One in Three Older Patients Die Following Emergency Department Intubation

April 4, 2018

(Medical Xpress) – Intubation in the emergency department is common and can prevent a patient from dying from a reversible condition. While the benefits of such intubation for young and otherwise healthy patients are clear, it is less obvious whether the benefits of intubation outweigh the risks in older patients. A new study by researchers at Brigham and Women’s Hospital investigated the outcomes for patients aged 65 and older after emergency department intubation across a variety of conditions and disease. Their results are published in Journal of the American Geriatrics Society.

Monkey Study Suggests Zika Infection in Infancy Could Cause Brain Damage

April 4, 2018

(STAT News) – A new study in primates raises the possibility that children infected with the Zika virus during infancy could be at risk of experiencing brain damage. Zika is known to destroy developing brain tissue when it infects a fetus in the womb. Scientists know less — next to nothing, essentially — about how the virus might affect the brain of an infant infected after birth. In the new study, scientists infected rhesus macaques with Zika virus at the age of about one month — which corresponds to about three months of age in a child. The macaques showed troubling brain and behavioral changes.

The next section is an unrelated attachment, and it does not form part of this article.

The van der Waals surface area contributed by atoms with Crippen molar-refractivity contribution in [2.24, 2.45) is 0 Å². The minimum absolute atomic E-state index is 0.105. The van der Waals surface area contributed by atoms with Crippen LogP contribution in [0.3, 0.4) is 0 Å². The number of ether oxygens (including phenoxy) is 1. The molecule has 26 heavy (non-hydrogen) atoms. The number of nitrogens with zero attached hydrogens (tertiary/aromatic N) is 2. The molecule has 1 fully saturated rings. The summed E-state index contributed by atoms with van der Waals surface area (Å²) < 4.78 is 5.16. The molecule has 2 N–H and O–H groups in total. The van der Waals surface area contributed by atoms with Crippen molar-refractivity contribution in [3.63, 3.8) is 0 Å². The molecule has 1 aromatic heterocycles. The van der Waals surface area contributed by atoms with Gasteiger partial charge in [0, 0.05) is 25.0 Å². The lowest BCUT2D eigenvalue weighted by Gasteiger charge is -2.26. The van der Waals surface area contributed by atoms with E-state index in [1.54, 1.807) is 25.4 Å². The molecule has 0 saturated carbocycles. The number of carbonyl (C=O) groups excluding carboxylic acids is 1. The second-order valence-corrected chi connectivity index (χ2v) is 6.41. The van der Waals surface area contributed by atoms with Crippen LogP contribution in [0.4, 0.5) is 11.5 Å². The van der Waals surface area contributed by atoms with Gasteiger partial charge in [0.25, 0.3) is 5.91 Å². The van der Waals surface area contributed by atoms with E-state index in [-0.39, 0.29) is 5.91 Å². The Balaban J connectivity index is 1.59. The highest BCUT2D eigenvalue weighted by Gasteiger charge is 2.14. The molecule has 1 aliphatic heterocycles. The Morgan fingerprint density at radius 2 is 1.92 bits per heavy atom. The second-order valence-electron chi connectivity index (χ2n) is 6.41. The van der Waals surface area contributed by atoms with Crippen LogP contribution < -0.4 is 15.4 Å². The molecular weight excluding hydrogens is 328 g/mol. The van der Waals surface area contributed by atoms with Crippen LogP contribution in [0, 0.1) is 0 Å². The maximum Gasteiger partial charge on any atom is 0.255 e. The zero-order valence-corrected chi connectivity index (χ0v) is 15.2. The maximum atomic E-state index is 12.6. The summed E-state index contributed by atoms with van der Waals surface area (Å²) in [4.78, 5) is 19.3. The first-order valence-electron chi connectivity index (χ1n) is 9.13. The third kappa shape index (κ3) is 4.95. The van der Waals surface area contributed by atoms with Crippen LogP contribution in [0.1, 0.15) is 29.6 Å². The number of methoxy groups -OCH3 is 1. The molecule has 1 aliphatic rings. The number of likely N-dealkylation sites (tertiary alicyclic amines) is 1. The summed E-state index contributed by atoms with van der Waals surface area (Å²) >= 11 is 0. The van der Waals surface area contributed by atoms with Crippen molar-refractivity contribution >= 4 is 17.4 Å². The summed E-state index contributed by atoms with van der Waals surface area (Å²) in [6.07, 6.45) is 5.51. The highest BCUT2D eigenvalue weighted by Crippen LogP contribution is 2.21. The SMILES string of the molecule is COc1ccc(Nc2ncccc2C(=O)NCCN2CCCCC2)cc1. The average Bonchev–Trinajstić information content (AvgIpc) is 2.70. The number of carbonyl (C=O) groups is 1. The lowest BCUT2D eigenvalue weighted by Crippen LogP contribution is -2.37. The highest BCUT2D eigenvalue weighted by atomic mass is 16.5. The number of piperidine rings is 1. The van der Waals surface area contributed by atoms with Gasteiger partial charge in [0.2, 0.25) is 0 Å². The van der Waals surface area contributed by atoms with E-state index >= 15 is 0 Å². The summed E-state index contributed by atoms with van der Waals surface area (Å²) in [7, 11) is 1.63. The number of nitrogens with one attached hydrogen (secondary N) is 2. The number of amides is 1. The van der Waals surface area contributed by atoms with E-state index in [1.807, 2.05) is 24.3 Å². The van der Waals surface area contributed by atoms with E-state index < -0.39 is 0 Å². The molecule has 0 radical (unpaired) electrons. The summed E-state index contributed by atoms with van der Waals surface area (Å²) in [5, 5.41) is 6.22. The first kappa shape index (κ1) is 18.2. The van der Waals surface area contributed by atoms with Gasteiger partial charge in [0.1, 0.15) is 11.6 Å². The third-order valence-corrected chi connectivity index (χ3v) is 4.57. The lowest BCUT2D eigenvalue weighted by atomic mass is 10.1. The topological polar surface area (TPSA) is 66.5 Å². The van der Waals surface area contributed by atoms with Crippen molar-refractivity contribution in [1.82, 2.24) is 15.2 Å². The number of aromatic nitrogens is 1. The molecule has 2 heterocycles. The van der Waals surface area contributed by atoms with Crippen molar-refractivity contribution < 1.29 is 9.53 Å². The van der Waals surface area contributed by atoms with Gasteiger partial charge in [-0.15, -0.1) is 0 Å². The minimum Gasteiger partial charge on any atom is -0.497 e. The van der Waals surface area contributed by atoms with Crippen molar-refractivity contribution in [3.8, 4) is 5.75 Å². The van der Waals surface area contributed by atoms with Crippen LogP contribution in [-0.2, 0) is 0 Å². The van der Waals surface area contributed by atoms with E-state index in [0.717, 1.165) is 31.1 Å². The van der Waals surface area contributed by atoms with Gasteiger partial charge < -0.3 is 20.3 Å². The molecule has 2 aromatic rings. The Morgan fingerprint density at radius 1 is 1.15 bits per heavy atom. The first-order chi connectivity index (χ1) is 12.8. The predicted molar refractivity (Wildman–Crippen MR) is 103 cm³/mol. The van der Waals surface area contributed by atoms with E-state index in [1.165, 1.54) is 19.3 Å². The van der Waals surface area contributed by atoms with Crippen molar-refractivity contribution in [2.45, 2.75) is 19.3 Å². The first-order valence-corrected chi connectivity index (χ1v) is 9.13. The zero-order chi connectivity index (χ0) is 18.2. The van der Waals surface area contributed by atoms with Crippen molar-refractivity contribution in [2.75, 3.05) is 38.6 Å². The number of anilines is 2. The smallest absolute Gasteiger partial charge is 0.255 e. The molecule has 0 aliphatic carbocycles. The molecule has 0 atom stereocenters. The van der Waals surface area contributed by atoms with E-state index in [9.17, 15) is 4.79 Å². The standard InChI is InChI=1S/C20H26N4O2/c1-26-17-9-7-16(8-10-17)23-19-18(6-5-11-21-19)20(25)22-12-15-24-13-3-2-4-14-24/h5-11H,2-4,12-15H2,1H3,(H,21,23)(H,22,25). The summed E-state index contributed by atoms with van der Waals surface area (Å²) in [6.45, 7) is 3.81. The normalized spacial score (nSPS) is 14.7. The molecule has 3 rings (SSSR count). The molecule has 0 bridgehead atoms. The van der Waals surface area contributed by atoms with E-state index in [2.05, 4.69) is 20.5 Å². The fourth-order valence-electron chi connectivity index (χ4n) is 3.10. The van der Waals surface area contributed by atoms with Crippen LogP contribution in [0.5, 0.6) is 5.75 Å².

Gene Mutation Finding May Lead to Treatment for Sickle Cell, Other Blood Disorders

April 4, 2018

(UPI) – Researchers in Australia have found a way to introduce natural mutations into blood cells that could lead to new therapies for sickle cell anemia and other blood disorders. University of New South Wales scientists used gene editing to introduce the mutations into blood cells as a way to boost fetal hemoglobin production. The mutations that cause the disorders are naturally carried by a small percentage of people, but the highly individualized method could help treat some of them.

Hong Kong Beauty Salon Blunders Spark Move to Regulate Stem Cell Treatment and Therapies

April 4, 2018